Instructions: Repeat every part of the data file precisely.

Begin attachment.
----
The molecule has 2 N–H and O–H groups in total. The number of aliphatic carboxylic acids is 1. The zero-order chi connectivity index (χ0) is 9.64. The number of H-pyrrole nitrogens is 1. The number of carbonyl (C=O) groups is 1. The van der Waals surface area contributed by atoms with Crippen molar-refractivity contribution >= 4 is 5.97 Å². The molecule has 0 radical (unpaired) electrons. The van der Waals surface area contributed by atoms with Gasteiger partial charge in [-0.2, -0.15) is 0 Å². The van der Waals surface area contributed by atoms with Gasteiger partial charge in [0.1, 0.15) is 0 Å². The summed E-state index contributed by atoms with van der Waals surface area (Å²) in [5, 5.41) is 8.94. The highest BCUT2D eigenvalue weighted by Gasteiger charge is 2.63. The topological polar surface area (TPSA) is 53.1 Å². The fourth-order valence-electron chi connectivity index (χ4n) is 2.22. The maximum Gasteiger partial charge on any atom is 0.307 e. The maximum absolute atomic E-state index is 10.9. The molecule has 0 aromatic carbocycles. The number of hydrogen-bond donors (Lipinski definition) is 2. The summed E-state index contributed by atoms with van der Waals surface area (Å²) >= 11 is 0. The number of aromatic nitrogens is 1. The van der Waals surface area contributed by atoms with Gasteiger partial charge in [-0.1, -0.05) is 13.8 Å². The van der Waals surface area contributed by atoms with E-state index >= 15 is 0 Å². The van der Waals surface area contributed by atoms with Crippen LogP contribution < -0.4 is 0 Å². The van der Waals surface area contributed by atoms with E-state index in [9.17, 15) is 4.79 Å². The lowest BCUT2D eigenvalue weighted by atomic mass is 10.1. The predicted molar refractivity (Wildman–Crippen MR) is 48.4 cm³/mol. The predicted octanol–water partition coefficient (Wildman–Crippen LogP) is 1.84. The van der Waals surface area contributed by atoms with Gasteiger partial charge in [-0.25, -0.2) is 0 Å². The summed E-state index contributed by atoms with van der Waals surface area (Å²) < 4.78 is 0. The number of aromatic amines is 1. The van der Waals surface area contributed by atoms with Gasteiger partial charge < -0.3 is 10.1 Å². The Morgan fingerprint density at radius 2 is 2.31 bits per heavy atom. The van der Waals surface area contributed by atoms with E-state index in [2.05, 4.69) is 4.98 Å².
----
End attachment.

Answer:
The molecule has 2 N–H and O–H groups in total. The number of aliphatic carboxylic acids is 1. The zero-order chi connectivity index (χ0) is 9.64. The number of H-pyrrole nitrogens is 1. The number of carbonyl (C=O) groups is 1. The van der Waals surface area contributed by atoms with Crippen molar-refractivity contribution >= 4 is 5.97 Å². The molecule has 0 radical (unpaired) electrons. The van der Waals surface area contributed by atoms with Gasteiger partial charge in [-0.2, -0.15) is 0 Å². The van der Waals surface area contributed by atoms with Gasteiger partial charge in [0.1, 0.15) is 0 Å². The summed E-state index contributed by atoms with van der Waals surface area (Å²) in [5, 5.41) is 8.94. The highest BCUT2D eigenvalue weighted by Gasteiger charge is 2.63. The topological polar surface area (TPSA) is 53.1 Å². The fourth-order valence-electron chi connectivity index (χ4n) is 2.22. The maximum Gasteiger partial charge on any atom is 0.307 e. The maximum absolute atomic E-state index is 10.9. The molecule has 0 aromatic carbocycles. The number of hydrogen-bond donors (Lipinski definition) is 2. The summed E-state index contributed by atoms with van der Waals surface area (Å²) >= 11 is 0. The number of aromatic nitrogens is 1. The van der Waals surface area contributed by atoms with Gasteiger partial charge in [-0.1, -0.05) is 13.8 Å². The van der Waals surface area contributed by atoms with E-state index >= 15 is 0 Å². The van der Waals surface area contributed by atoms with Crippen LogP contribution < -0.4 is 0 Å². The van der Waals surface area contributed by atoms with E-state index in [9.17, 15) is 4.79 Å². The lowest BCUT2D eigenvalue weighted by atomic mass is 10.1. The predicted molar refractivity (Wildman–Crippen MR) is 48.4 cm³/mol. The predicted octanol–water partition coefficient (Wildman–Crippen LogP) is 1.84. The van der Waals surface area contributed by atoms with Gasteiger partial charge in [-0.25, -0.2) is 0 Å². The summed E-state index contributed by atoms with van der Waals surface area (Å²) < 4.78 is 0. The number of aromatic amines is 1. The van der Waals surface area contributed by atoms with Gasteiger partial charge < -0.3 is 10.1 Å². The Morgan fingerprint density at radius 2 is 2.31 bits per heavy atom. The van der Waals surface area contributed by atoms with E-state index in [2.05, 4.69) is 4.98 Å².